Tuesday is my husband’s day off. We usually do something interesting. We go on a hike or to a museum, then grab a cup of coffee at a nice cafe. Today, and the past few Tuesdays, and all the Tuesdays to come until, G-d willing, the Coronavirus takes its leave, we are home.
This morning, I made us lattes, while he prepared traditional Croatian hot limunada for the vitamin C. We listened to our respective Daf Yomi podcasts and will find something to watch on Netflix tonight, maybe The Plot against America. In between, I’m disinfecting and laundering and getting some work done, if only what my distracted mind will allow. He’s reading and talking to medical colleagues, rabbis, and patients, learning the language of this illness while figuring out how to convey unconditionally the vital role our communities and each of us as individuals play in stanching it. All the while, I’m trying to forget that he and so many other medical professionals will return to work in the morning.
Please, if you don’t absolutely need to go out, stay home. Wash your hands. Have your groceries delivered. Get fresh air in the privacy of your own backyards or on your separate porches. Be a support to one another, for the anxiety many of us are dealing with — from fear of the illness to the angst of being cooped up at home — is a force all its own.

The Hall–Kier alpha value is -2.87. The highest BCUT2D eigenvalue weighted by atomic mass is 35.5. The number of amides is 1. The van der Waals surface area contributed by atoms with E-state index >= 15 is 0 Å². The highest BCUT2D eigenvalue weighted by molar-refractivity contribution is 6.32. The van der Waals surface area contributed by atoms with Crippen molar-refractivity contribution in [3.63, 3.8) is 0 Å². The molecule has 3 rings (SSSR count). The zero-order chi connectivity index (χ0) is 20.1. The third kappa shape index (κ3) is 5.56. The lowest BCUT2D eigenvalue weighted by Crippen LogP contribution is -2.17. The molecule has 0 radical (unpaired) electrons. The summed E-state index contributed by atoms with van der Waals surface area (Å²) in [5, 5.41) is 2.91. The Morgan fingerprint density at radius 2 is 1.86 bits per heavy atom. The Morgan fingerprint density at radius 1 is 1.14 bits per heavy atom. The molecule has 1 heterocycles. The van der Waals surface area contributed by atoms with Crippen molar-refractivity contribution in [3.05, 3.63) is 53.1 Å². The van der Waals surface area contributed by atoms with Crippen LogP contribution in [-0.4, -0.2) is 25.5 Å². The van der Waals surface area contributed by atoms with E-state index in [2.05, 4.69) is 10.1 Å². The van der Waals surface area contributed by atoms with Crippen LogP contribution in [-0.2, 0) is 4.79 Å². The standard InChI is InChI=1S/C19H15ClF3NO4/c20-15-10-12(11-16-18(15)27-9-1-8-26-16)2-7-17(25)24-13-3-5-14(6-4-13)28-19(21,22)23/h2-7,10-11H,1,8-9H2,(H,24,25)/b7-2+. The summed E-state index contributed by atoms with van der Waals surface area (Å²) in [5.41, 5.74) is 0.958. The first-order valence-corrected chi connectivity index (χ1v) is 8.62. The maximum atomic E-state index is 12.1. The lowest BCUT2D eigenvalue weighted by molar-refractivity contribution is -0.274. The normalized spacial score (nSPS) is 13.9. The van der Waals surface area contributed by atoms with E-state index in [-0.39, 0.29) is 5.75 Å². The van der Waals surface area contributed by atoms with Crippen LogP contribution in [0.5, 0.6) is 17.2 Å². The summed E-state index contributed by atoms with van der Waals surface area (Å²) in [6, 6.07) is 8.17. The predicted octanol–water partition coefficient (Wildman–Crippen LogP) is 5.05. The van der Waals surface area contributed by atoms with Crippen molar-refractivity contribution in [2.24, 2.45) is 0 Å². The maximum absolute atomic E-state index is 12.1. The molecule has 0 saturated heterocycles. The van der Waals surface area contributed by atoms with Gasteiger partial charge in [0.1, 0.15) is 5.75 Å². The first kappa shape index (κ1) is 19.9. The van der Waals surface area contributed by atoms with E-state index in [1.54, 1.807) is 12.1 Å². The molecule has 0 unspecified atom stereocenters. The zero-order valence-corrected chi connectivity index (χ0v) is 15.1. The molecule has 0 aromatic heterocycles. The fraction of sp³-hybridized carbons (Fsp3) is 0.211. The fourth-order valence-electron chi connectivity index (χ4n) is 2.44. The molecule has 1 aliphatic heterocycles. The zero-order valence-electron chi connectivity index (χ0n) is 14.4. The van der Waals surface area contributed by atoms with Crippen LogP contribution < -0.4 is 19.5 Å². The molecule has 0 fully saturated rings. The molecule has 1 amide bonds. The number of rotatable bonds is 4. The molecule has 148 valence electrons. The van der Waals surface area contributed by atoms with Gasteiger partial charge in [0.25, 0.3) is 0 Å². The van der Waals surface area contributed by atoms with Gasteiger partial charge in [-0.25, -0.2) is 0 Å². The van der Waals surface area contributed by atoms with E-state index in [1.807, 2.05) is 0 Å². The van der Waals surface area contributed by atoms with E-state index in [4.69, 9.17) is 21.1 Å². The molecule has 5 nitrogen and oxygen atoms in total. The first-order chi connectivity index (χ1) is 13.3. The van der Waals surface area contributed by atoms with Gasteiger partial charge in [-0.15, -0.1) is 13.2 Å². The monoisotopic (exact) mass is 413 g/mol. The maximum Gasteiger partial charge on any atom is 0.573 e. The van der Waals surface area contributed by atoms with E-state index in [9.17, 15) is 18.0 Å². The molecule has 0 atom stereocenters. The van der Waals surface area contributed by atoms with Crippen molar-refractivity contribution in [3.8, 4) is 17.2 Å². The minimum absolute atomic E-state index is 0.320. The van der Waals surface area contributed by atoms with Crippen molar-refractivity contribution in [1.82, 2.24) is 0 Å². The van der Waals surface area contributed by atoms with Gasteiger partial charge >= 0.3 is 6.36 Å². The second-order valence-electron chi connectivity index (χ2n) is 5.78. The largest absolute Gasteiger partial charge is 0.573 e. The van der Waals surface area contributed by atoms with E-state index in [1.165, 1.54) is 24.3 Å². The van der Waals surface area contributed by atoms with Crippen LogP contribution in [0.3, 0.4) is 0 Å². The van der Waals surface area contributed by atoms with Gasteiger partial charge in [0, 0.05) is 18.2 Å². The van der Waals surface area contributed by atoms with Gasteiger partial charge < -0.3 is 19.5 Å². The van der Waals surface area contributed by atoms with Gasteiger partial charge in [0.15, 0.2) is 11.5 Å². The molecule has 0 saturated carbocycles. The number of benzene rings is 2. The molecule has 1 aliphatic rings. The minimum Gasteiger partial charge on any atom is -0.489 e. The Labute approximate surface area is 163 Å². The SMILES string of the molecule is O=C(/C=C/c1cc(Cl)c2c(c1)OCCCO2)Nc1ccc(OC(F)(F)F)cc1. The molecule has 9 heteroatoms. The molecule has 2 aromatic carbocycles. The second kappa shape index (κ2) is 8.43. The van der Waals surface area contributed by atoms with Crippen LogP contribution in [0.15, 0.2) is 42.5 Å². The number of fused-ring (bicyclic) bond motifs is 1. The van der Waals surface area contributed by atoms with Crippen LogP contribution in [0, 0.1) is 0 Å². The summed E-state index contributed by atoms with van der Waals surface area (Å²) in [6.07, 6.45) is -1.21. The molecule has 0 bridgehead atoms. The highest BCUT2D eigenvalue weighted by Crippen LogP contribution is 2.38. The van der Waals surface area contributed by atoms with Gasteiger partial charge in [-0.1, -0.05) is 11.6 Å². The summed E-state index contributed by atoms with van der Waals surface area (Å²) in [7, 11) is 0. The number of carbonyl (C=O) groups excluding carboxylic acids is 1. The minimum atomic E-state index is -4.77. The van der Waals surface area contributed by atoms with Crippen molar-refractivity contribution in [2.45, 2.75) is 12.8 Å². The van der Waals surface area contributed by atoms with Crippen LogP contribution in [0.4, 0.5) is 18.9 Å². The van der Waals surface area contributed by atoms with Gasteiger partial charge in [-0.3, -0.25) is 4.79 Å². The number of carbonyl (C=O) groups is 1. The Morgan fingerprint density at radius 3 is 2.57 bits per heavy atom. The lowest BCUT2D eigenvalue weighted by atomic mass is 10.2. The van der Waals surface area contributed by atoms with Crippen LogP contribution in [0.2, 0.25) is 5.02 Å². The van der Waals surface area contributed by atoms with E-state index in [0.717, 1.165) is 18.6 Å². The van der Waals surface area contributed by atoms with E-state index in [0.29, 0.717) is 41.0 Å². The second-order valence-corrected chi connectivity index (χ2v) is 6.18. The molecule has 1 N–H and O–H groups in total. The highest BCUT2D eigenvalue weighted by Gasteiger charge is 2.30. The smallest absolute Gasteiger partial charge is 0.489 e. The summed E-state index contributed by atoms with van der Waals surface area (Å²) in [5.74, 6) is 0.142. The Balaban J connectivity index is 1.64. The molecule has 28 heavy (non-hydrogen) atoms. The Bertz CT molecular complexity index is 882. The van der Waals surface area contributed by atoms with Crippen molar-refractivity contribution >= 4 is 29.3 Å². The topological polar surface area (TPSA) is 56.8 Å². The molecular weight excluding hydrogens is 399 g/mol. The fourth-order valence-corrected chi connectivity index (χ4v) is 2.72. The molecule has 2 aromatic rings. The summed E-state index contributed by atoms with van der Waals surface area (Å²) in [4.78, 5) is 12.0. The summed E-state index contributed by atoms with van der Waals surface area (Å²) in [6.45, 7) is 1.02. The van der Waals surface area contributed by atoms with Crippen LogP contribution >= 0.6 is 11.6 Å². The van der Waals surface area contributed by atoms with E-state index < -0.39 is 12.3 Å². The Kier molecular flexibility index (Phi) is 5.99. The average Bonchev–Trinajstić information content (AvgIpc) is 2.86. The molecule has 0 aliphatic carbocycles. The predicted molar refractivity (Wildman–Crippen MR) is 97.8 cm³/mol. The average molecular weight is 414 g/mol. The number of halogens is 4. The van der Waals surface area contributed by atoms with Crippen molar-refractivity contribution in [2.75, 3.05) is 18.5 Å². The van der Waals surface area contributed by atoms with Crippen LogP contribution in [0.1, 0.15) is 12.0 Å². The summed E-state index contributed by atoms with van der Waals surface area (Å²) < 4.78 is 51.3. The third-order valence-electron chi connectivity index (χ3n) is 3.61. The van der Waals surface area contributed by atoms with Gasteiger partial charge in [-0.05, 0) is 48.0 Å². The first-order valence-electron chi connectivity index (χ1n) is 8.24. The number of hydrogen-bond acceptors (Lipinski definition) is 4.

Did I already say stay at home?
Pray the way you would usually talk to G-d. Just do it alone.
Learn online with your chevrusa.
Read that long book you’ve always wanted to read, but never found the time for.
Finally organize your kids’ baby pictures.
Spread kindness as much as you can from wherever you’re holed up.
Call a neighbor.
Remember a neck or a polkie look great on a seder plate; don’t take risks to track down a shank bone.
Love your loved ones, those far away and the ones you’re lucky to have in sight.
Make lattes and limunada.
Dream of better things to come.
Stay safe. Stay healthy. Stay home.